The Old Testament ark was only a figure of the Ark of the New Covenant. That Mary is the “Ark of the New Covenant” (or to put it the other way, the “New Ark of the Covenant”) is divine truth which is revealed in Sacred Scripture. Jesus is the Word of God. Jesus is God himself, made flesh (Jn 1:1-14) so as to dwell among us that we may “receive from his fullness, grace upon grace” (Jn 1:16). When God took flesh to dwell amongst men, his first tabernacle on earth, the “inner sanctuary”, “Holy of Holies” was the womb of the Blessed Virgin Mary. Mary conceived Jesus in her womb by the power of the Holy Spirit, and for nine months, the “inside” of Mary was the dwelling place of Jesus. Just as God dwelt with the people of Israel and manifested his presence and glory through the Ark of the Old Covenant, the Word took flesh and dwelt among us” (Jn 1:14) through the Blessed Virgin Mary who is the Ark of the New Covenant. It was said earlier in this reflection that the two tablets of stones containing the Ten Commandments were within the Ark of the Old Covenant. In other words, inside the Ark of the Old covenant, was the written Word of God (Deut 10:4-5), but inside the Ark of the New Covenant was the Word of God made flesh (Jn 1:1, 14), the same Jesus who “was clothed with a garment sprinkled with blood; and his name is called , the Word of God” (Rev. 19:13).

While the Ark of the Old Covenant contained Manna, bread from heaven (Heb 9:3-4), the Ark of the New Covenant bore the Jesus, the Bread of Life who came down from Heaven (Jn 6:31-42). Whereas the Ark of the Old Covenant also contained the rod of the High Priest of the Old Covenant, Aaron (Heb 9:4), Mary, the Ark of the New Covenant bore the Perfect and Eternal High Priest of the New Covenant (Heb 3:1; 4:14-15; 6:20; 9:11). In the Old Covenant, the Ark was “overshadowed” by the presence and power of God (Exod 40:34-35), but the Ark of the New Covenant was “overshadowed” by the presence and power of the Most High (Lk 1:35). The Hebrew verbal root shakhan used in the Old Testament to describe the glorious cloud of God’s visible presence (Shekinah), is equivalent to the Greek verbal root episkiazō which is rightly used in the Greek translation of the Old Testament. The Greek of the New Testament uses the same verbal root episkiazō to describe the “overshadowing” of Mary by the presence and power of God (cf. episkiasei – Lk 1:35).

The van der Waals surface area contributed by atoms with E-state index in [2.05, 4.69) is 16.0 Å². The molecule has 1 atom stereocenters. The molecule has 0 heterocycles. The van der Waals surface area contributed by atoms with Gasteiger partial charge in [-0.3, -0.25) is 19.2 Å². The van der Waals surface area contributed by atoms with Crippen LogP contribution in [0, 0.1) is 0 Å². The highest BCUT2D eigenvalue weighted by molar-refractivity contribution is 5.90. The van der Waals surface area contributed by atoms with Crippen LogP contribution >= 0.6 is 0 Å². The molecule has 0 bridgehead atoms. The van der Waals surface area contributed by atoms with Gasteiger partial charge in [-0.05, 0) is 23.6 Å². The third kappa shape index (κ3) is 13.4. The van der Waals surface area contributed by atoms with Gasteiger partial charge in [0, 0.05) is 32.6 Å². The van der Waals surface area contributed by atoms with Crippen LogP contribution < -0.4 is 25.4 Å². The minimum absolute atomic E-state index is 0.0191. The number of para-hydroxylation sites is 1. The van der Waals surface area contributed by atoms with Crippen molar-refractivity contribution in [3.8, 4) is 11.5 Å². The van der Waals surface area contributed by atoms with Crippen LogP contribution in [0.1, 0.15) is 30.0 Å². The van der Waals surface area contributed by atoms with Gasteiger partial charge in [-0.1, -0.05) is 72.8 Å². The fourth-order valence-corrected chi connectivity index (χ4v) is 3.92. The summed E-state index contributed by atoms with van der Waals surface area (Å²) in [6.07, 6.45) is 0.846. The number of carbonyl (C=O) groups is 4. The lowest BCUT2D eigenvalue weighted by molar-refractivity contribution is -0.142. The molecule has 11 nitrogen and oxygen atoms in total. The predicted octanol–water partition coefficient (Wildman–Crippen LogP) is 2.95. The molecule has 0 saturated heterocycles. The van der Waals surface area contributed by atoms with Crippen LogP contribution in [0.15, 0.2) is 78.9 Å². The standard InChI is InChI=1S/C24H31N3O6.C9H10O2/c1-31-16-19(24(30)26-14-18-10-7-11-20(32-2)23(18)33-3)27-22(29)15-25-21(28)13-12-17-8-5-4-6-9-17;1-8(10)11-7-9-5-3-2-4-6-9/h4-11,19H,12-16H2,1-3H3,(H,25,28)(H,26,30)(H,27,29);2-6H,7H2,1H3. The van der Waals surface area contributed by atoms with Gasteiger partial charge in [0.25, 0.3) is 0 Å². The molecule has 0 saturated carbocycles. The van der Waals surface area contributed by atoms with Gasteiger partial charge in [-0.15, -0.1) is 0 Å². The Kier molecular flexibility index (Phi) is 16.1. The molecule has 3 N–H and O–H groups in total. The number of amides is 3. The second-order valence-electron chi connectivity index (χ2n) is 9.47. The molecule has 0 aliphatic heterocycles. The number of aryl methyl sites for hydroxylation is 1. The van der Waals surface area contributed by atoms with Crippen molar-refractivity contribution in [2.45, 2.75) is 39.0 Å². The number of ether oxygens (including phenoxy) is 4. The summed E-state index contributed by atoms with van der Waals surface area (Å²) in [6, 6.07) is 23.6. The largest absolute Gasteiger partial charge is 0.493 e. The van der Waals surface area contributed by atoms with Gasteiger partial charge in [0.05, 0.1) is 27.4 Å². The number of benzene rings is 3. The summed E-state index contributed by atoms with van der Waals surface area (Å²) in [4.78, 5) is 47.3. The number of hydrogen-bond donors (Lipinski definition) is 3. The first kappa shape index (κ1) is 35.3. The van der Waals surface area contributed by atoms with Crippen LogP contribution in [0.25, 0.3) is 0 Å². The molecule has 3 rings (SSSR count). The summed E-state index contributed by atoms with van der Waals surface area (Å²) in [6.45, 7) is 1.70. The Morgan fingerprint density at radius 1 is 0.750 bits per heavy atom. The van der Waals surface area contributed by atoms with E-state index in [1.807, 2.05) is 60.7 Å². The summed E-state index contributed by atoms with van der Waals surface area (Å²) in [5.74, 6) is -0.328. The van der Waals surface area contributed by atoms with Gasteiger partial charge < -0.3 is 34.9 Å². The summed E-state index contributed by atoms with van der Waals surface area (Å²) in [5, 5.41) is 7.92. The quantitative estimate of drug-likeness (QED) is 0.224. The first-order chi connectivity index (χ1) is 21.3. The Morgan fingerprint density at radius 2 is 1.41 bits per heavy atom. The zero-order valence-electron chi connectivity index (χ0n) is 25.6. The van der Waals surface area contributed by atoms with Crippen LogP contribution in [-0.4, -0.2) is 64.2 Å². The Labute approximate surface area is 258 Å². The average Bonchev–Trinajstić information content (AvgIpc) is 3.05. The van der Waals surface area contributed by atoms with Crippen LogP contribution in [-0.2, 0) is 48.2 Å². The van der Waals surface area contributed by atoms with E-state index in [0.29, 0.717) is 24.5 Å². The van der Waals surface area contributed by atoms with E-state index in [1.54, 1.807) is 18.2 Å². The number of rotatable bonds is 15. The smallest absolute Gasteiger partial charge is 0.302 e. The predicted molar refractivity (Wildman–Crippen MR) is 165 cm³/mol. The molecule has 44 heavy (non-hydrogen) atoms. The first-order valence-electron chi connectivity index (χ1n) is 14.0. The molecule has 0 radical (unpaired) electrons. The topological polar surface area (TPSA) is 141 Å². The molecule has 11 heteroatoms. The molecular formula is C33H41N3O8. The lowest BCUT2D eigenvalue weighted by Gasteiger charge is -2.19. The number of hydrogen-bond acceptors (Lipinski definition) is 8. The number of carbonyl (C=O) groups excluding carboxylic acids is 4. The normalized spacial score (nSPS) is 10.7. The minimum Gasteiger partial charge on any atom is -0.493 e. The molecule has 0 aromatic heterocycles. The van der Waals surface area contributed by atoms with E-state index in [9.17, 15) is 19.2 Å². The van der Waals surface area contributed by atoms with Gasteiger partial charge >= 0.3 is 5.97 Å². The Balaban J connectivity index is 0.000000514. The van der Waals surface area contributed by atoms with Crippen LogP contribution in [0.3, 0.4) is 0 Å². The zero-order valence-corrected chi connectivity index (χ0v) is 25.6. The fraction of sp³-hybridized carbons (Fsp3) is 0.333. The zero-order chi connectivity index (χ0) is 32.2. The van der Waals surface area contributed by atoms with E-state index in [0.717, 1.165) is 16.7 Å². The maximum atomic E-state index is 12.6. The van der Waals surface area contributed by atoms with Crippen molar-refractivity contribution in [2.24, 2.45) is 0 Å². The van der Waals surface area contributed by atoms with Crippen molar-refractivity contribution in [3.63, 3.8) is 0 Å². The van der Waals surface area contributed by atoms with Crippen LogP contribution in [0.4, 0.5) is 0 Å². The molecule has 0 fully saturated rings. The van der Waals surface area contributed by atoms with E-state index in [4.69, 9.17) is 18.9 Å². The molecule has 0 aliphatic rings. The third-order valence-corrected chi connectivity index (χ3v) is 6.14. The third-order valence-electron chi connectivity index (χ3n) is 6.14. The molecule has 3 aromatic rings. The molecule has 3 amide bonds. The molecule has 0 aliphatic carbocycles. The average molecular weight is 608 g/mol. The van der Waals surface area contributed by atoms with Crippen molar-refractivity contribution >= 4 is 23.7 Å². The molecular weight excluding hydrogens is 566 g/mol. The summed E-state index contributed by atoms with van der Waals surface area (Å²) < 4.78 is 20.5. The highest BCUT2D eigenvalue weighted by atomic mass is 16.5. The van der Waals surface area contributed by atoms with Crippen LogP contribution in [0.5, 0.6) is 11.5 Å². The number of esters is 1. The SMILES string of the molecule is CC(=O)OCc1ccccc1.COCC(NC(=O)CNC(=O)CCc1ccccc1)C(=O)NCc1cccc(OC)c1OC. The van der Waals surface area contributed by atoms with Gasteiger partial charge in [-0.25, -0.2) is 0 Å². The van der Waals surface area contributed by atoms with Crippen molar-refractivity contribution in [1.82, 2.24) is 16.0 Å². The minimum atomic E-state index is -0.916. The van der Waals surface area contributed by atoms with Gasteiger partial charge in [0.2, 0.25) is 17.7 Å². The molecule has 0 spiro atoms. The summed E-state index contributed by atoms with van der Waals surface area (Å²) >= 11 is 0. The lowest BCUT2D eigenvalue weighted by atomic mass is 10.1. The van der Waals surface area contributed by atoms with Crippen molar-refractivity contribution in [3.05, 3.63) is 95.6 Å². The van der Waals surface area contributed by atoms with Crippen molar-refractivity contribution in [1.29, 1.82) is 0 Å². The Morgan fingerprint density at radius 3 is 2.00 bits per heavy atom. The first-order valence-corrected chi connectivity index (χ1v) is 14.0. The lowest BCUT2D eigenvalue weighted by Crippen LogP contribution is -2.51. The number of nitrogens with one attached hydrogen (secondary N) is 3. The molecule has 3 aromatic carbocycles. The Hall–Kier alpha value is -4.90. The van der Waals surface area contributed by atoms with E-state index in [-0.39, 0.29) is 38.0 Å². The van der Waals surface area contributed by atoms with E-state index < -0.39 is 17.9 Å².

By way of location, both the Ark and Mary were in the hill country of Judah. The King, David and all the people went to Baale in Judah, to bring up the Ark of God, “from the house of Abinadab, which was on the hill” (2 Sam 6:1-3). After the annunciation, Mary arose and went “into the hill country, to a town in Judah” (Lk 1:39). For those who have gone on pilgrimage to the Holy Land, it is not difficult to notice that both Abu Ghosh (where the old Ark resided) and Ein Kerem (where Elizabeth lived) are only a short walk apart. So both the Old Ark and Mary the New Ark made a journey to the same hill country of Judah.

Both King David who went with all the people to bring up the Ark from the hill country and Elizabeth whom Mary went to visit in the hill country made similar exclamations issued in the form of a question. In fear, David exclaimed: “How can the Ark of the Lord come to me?” (2 Sam 6:9); with great awe and excitement, Elizabeth exclaimed: “And why is this granted to me that the mother of my Lord should come to me?” (Lk 1:43). When King David leaped and danced joyfully before the Ark of the Old Covenant, he was dressed like a priest (2 Sam 6:14-16); John the Baptist who while still inside the womb leaped with joy before Mary the New Ark of the Covenant was from a priestly lineage (Lk 1:41, 44; cf. Lk 1:5).

In all the six times the Greek word anephōnēsen meaning “exclaim” is used in the Bible, it is only in reference to Mary and the Ark. Elizabeth anephōnēsen (exclaimed) with a loud shout (kraugē megalē) when she encountered Mary (Lk 1:42), just as David and the people of Israel did with shouts and the sound of the trumpet (2 Sam 6:15). While the Ark of the Old Covenant “remained in Obed-Edom for three months” (2 Sam 6:11), the New Ark of the Covenant “stayed with Elizabeth for three months” (Lk 1:56). The place that housed the Ark of the Lord for three months was blessed. And when we read Luke 1:41-45, we would notice that Elizabeth uses the word “blessed” (eulogēmenē in Greek) three times in that short paragraph. Significantly, conjugated forms of the Hebrew verb bērē, which is equivalent to the Greek eulogēmenē is also used three times by the narrator of the Ark episode in 2 Sam 6:11-18.